Victoria: He just kept repeating how Mr. Incredible wasn’t there for him and how he wants to be a superhero.

Austin: Every line! It’s a lot of interesting themes, but they didn’t gel as a character. It’s too bad because he’s voiced by Jason Lee who is a great underused actor. He’s so talented and funny while still pulling off the drama. He plays up the menacing factor at times, but he’s let down by the rest of the character. He always feels like the kid from the beginning of the film.

You know, this is a really good film, not just a good superhero film. We’re in this ageo of a superhero film every other month. They all become very familiar. I think this one is up there in the same recognition of “The Dark Knight” where it is a really good story first that happens to have superhero characters in it.

Victoria: There were a lot of times when I was reminded of other superhero movies. When Bob gets the call and goes on his early missions, it felt very James Bond and Mission Impossible. The robots reminded me a lot of “War of the Worlds”. When he does find out it’s a trap, the computer reminded me of “X-Men”. When the robots turned into balls, that was like Indiana Jones.

Austin: I think those are homages. Much like the Tarantino method of blending all the things you love to make something original. The basic concept of the government going against superheroes was a lot like “Watchmen”. Some critics thought it was too much like “Watchmen”, but I liked it because they explored it in a new way. Instead of treating the heroes like sociopaths, they saw them as “normal” people. So sure the bad guy’s lair reminded me a lot of “Dr. No” but they never directly referenced anything I don’t think. I’m probably missing something…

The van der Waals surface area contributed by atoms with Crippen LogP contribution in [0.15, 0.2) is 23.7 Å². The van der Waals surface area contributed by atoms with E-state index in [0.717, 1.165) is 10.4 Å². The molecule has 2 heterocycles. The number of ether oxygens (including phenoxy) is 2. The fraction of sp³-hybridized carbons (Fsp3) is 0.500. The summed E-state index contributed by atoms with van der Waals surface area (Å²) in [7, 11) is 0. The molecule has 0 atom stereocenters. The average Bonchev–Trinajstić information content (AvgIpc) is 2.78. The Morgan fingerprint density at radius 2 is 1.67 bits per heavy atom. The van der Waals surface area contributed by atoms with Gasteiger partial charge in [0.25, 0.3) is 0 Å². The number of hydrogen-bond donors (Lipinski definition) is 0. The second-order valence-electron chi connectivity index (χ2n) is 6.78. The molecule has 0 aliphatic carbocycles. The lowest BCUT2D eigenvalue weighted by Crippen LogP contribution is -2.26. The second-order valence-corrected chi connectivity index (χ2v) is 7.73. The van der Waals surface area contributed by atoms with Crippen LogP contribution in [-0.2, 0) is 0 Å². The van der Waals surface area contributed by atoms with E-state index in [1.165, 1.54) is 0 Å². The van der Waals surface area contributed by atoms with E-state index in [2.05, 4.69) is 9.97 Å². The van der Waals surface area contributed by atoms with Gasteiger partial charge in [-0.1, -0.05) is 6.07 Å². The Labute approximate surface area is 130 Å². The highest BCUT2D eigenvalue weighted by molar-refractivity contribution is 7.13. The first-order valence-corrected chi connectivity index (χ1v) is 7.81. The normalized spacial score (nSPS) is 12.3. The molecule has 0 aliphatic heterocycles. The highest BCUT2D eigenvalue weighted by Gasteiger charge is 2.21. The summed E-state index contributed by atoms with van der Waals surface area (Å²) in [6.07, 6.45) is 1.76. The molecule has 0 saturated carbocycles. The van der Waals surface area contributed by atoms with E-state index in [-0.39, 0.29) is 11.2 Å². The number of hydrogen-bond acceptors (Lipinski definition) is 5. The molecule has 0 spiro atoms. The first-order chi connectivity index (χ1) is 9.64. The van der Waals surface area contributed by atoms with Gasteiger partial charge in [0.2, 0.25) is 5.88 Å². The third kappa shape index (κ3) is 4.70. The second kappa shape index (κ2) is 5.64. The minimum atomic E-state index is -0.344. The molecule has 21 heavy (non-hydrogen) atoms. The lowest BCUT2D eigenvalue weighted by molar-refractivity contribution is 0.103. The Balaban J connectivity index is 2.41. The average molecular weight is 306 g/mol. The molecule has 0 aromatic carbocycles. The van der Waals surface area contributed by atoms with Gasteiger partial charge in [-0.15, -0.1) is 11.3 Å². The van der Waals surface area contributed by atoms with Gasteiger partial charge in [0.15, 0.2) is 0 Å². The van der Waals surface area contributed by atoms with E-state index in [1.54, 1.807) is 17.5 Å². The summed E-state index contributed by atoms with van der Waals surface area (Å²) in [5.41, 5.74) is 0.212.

You know, this movie makes the argument that superhero films should only be animated. I was thinking during the past couple of X-Men films that they should be using their powers all the time. Every little mundane task should have your powers because that’s how their life works. Yet that costs millions of dollars in CGI to do that. In an animated film—I know I’m simplifying—it’s up to their imagination of what they can do. In a small scene Mr. Incredible can lift the couch while ElastiGirl extends her arm with the vacuum cleaner. You miss those moments in superhero films because the powers have to be saved for the action scenes.

Victoria: Also it was a relief they skipped over the idea of the kids not knowing and all of that annoying drama. I get tired of the kids being clueless of all the weird things happening around them.

Austin: That was really nice. It was a bit annoying when the daughter kept repeating “But you said we can’t use our powers!” when their plane was being attacked. If they said it once it would have been fine, but three or four times when there are MISSILES around you seemed a bit much.